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Saturday, 12 February, 2000, 00:09 GMT
The battle to reach fighting fitness

Soldiers in training Graham Holmes died after assault course


Ordered to march in full kit through hostile terrain under a sweltering sun, few soldiers will regret the extremities to which they were pushed as new recruits.

Weeks spent training round 12-kilometre cross country circuits, burdened with packs weighing in excess of 25kg will perhaps seem a pleasant memory, compared to the experiences of actual combat.

But following the death of Sandhurst cadet Graham Holmes, questions have been raised about the rigours of the Army's training methods.


He's going to have to march a long way with a heavy pack and then he's got to fight with all his heart and kill the enemy. It's not easy.
MoD spokesman
Holmes, 23, from Edinburgh had been on a fast march, followed by an assault course when he collapsed due to external heat illness.

Though an inquest returned a verdict of accidental death, according to one medical expert, the case highlights fundamental dangers in the physical demands placed on new recruits.

Retired GP Dr Alan Porter, writing in the Lancet medical journal, says the death of Holmes comes as a result of an out-moded training programme which fails to reflect the true nature of modern military life.

Formidable reputation

The British Army's 44-week training programme already has a formidable reputation.

Students flock from all over the world to train at the Royal Military Academy at Sandhurst and the arduous combat fitness test which all recruits must pass has been emulated by many international forces.

In terms of sheer comprehensiveness, the British Army's test appears to rank far tougher than other branches of the armed forces and rival military operations overseas.

Certainly RAF and Navy physical training programmes are generally perceived as less rigorous.

Soldiers in winter training Soldiers train for extremes
But, according to one MoD Army spokesman: "Our training generally is better, but we do not have to be harder to be better."

"RAF and Navy operations are understandably different. The RAF fight from their base and the Navy usually operate from ships, whereas soldiers fight on the ground and therefore need different disciplines.

"However it is foolhardy to say one regime is harder than another."


"He's going to have to march a long way with a heavy pack and then he's got to fight with all his heart and kill the enemy. It's not easy.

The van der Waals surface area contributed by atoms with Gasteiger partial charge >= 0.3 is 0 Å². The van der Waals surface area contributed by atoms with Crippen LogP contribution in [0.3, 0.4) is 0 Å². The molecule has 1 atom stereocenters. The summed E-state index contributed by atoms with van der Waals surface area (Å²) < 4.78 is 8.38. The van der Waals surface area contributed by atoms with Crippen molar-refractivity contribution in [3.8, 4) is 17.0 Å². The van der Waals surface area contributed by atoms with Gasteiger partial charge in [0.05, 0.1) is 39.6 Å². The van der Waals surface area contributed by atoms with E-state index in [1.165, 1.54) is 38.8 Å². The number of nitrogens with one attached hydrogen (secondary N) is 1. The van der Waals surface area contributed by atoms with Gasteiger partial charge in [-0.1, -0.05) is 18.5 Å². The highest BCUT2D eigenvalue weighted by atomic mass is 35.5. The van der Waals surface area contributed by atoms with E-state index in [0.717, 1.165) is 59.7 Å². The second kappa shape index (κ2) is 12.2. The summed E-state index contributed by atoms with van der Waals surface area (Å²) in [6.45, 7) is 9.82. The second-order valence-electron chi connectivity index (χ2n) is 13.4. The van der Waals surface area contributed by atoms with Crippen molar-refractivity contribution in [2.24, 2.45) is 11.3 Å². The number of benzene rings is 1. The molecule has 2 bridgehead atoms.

He added that the Army's training programme saw recruits broken in gently, with fitnesss levels developed over a nine-month period.

"We do not take people off the streets and give them all this kit and say go - it would be ludicrous to do so.

Safety measures

"We understand there are risks. I do not mean that it is acceptable for us to have cadets dying during training. But we make sure we have got all the safety measures in place."

Dr Porter has not been alone in his criticism of the Army's methods.

Last year a military report revealed that British Army soldiers were twice as likely to die in training than in combat.

Figures show that between 1996 and 1997 five soldiers were killed on active service, but 10 were killed on exercises.

These alarming statistics are also compounded by frequent reports of Army recruits being subjected to bullying and humiliation.

Medical concerns

And medical concerns have also been raised about the practise of putting women military recruits through the same programme as men.

But, says the MoD spokesman, cutting back on training at any level would be a mistake.

"Officer or soldier, everyone has to pass the combat fitness test," he added.

"What we are doing is training people for the job they are going to have to do. It would be unfair of us to allow a soldier to go into battle not having experienced the extremes of battle."

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See also:
11 Feb 00 |  Health
Army criticised over cadet's death
16 Jul 98 |  UK
Officer cadet dies after march
01 Jan 99 |  Health
Basic training floors female army recruits

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